Each year, approximately 40,000 U.S. men who "should" have been cured of their prostate cancer by surgery or radiation therapy present with incurable metastatic disease that will manifest itself as metastatic lesions in the bone, usually years after primary treatment. This is thought to be the result of prostate cancer cells leaving the prostate, traveling through the blood stream, and taking up residency in the bone marrow. The prostate cancer cells then lie in the bone marrow for many years in a dormant state.  Eventually, some of these cells reawaken, proliferate, and become clinically significant bone metastases.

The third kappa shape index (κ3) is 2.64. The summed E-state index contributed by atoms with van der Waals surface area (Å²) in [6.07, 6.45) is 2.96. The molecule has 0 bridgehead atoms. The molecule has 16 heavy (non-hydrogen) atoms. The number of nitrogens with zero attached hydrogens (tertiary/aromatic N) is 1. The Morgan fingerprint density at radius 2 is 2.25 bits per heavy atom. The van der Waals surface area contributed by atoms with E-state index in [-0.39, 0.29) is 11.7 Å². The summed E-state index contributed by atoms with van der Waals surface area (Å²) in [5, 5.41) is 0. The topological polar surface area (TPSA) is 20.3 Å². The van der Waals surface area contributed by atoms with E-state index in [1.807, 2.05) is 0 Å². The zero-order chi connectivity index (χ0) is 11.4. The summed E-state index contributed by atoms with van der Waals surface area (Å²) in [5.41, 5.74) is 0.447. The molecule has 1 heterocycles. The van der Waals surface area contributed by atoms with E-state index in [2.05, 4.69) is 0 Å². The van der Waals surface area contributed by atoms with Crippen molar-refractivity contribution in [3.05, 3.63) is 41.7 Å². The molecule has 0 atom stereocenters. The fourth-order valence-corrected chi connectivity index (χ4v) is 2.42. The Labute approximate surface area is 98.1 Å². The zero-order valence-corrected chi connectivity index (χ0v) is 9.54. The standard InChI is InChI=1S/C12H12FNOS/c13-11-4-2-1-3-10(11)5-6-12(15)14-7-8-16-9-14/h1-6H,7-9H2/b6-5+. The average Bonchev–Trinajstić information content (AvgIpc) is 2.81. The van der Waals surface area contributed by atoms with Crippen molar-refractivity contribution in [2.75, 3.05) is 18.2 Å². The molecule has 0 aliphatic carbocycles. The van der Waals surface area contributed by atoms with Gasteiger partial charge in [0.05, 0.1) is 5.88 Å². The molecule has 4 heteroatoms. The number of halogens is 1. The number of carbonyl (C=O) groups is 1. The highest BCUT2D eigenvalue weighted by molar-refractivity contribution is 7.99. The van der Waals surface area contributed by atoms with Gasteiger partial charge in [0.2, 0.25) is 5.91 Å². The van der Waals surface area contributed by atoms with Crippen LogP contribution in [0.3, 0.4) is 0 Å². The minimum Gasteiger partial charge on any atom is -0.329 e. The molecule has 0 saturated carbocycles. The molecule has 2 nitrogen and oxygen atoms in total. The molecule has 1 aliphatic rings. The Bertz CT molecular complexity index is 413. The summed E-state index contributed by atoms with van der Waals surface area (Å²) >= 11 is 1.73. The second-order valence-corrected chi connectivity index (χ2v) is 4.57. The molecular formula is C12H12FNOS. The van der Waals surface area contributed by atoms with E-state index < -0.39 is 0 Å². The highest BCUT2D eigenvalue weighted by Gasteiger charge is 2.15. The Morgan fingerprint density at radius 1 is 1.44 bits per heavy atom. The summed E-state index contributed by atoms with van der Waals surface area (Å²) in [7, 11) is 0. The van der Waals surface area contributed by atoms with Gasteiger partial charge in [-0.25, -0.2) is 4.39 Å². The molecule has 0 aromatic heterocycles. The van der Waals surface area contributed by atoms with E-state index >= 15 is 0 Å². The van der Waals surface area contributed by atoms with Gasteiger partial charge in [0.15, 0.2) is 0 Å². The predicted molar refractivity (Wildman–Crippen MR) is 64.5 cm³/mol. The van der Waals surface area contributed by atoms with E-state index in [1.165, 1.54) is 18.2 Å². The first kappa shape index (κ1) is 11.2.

The Pienta laboratory is actively studying how prostate cancer cells metastasize, become dormant, and reawaken.